Speeders Say Their Due Process Rights Were Violated
Group of 6 drivers demands to see traffic study that set the speed limit
According to Virginia law, the study is required to lower the speed limit on limited access highways, which is where the drivers were pulled over. Generally, limited access highways have a 55-mph speed limit, according to The Daily Progress.
The speeders believe they have a case because the best the city has merely provided the minutes from a July 3, 1967 Charlottesville City Council meeting that references the study being completed. The study itself, however, does not seem to exist.
Because of this, the defendants argued that the study must be provided to show that the 35 MPH speed limit is, in fact, legitimate.
So do they really have a case?
According to Judge Edward L. Hogshire, not really.
"Due process requires the prosecution to prove every element necessary to establish the crime charged beyond a reasonable doubt," Hogshire wrote. "... In this case, due process requires the commonwealth to prove certain facts beyond a reasonable doubt such as the speed and location of the car. But due process does not require the commonwealth to prove that the ordinance was itself properly established."
Unfortunately for the speeders, they must provide clear evidence the speed limit was not established with the traffic study. Apparently, the fact the study cannot be provided simply isn't good enough.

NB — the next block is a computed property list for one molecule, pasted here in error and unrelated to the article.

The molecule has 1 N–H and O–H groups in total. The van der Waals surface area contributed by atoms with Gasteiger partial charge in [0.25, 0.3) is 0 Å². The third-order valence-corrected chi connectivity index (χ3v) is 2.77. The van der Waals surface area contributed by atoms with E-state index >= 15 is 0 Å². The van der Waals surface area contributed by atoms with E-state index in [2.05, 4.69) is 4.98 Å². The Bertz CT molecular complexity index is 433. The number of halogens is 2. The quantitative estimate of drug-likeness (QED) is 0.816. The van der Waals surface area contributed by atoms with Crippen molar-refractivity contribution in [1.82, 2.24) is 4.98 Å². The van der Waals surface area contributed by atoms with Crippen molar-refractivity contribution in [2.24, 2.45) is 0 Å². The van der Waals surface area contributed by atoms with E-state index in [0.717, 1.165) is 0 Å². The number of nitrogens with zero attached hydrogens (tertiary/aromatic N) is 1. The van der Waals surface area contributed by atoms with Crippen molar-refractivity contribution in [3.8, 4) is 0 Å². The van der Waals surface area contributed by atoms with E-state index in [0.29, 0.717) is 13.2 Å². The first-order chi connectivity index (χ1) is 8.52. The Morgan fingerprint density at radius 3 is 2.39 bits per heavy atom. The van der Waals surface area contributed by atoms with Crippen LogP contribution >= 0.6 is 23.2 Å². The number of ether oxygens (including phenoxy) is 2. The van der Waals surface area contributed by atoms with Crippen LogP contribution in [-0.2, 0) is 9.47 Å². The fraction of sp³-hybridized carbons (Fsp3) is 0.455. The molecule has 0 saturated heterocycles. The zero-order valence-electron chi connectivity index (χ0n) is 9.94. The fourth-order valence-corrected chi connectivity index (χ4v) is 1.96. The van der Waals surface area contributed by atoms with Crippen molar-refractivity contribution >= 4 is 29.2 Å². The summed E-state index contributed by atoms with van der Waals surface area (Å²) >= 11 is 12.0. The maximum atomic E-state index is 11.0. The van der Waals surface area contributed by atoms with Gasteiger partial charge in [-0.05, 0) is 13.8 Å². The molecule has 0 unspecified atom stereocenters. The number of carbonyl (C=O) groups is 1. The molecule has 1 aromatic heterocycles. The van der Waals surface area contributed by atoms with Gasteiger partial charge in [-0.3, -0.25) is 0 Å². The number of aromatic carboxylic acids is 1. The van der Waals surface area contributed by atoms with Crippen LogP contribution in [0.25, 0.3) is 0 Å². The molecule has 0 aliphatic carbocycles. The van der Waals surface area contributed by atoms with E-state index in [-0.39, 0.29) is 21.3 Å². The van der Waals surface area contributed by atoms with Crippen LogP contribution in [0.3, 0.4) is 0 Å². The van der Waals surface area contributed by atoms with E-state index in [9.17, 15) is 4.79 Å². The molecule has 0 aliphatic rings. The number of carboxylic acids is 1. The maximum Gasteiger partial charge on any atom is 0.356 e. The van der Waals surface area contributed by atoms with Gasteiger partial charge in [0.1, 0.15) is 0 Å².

"The city's speed limit ordinance is not invalidated simply because a 45-year-old traffic survey cannot be produced," Judge Hogshire wrote.
While you may not be able to claim a due-process rights violation when pulled over, you do have some options. Here are some tips on what to do if you're given a traffic ticket.
On the Road
It may be a routine traffic stop to you, but the cop doesn't know how dangerous the situation might be. So, when he pulls you over, keep in mind that he's looking at it as a tense situation. If you're rude, you'll only make it worse and lessen your chances of escaping the ticket. Be polite; roll down your window and turn off your radio. If you smoke, put out the cigarette. All of these things are common courtesy and they all communicate something to the officer: You care enough to give him your undivided attention. Talking on your cell phone or insisting that he hurry up is a surefire way to land yourself a ticket.
Don't talk too much
The more you talk, the more he can use against you in court. That doesn't mean you have to be a mute, but sometimes cops will let you think you're talking your way out of it when they're really just giving you enough rope to hang yourself. Don't let yourself get into a conversation in which you confess to breaking the law so that you may get off with a warning. Once the patrolman has a confession, he or she has what's needed to beat you in court should you contest the ticket.
Don't argue or plead ignorance